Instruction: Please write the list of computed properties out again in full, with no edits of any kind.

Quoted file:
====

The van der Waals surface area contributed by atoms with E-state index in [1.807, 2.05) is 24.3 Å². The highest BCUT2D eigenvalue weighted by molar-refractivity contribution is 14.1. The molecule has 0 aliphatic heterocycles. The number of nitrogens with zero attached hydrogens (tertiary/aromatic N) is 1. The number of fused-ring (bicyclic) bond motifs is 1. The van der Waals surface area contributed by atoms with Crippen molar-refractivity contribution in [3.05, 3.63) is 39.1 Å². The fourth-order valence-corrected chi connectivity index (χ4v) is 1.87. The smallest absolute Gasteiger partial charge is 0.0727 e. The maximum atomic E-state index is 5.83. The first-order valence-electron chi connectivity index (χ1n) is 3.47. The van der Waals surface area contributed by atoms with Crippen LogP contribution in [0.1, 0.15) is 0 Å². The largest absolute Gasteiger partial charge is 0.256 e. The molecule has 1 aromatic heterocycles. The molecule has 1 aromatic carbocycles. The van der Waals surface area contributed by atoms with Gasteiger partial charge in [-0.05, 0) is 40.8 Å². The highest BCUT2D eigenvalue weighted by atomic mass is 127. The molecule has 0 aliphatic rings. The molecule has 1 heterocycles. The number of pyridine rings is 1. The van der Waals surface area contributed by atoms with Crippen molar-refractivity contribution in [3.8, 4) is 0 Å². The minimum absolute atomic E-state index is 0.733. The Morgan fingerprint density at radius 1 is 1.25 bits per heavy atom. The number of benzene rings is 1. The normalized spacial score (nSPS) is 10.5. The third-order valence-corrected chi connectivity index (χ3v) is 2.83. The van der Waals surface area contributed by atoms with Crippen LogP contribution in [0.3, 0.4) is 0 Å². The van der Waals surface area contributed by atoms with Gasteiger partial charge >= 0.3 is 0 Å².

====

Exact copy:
The van der Waals surface area contributed by atoms with E-state index in [1.807, 2.05) is 24.3 Å². The highest BCUT2D eigenvalue weighted by molar-refractivity contribution is 14.1. The molecule has 0 aliphatic heterocycles. The number of nitrogens with zero attached hydrogens (tertiary/aromatic N) is 1. The number of fused-ring (bicyclic) bond motifs is 1. The van der Waals surface area contributed by atoms with Crippen molar-refractivity contribution in [3.05, 3.63) is 39.1 Å². The fourth-order valence-corrected chi connectivity index (χ4v) is 1.87. The smallest absolute Gasteiger partial charge is 0.0727 e. The maximum atomic E-state index is 5.83. The first-order valence-electron chi connectivity index (χ1n) is 3.47. The van der Waals surface area contributed by atoms with Crippen LogP contribution in [0.1, 0.15) is 0 Å². The largest absolute Gasteiger partial charge is 0.256 e. The molecule has 1 aromatic heterocycles. The molecule has 1 aromatic carbocycles. The van der Waals surface area contributed by atoms with Gasteiger partial charge in [-0.05, 0) is 40.8 Å². The highest BCUT2D eigenvalue weighted by atomic mass is 127. The molecule has 0 aliphatic rings. The molecule has 1 heterocycles. The number of pyridine rings is 1. The van der Waals surface area contributed by atoms with Crippen molar-refractivity contribution in [3.8, 4) is 0 Å². The minimum absolute atomic E-state index is 0.733. The Morgan fingerprint density at radius 1 is 1.25 bits per heavy atom. The number of benzene rings is 1. The normalized spacial score (nSPS) is 10.5. The third-order valence-corrected chi connectivity index (χ3v) is 2.83. The van der Waals surface area contributed by atoms with Crippen LogP contribution in [0.3, 0.4) is 0 Å². The van der Waals surface area contributed by atoms with Gasteiger partial charge >= 0.3 is 0 Å².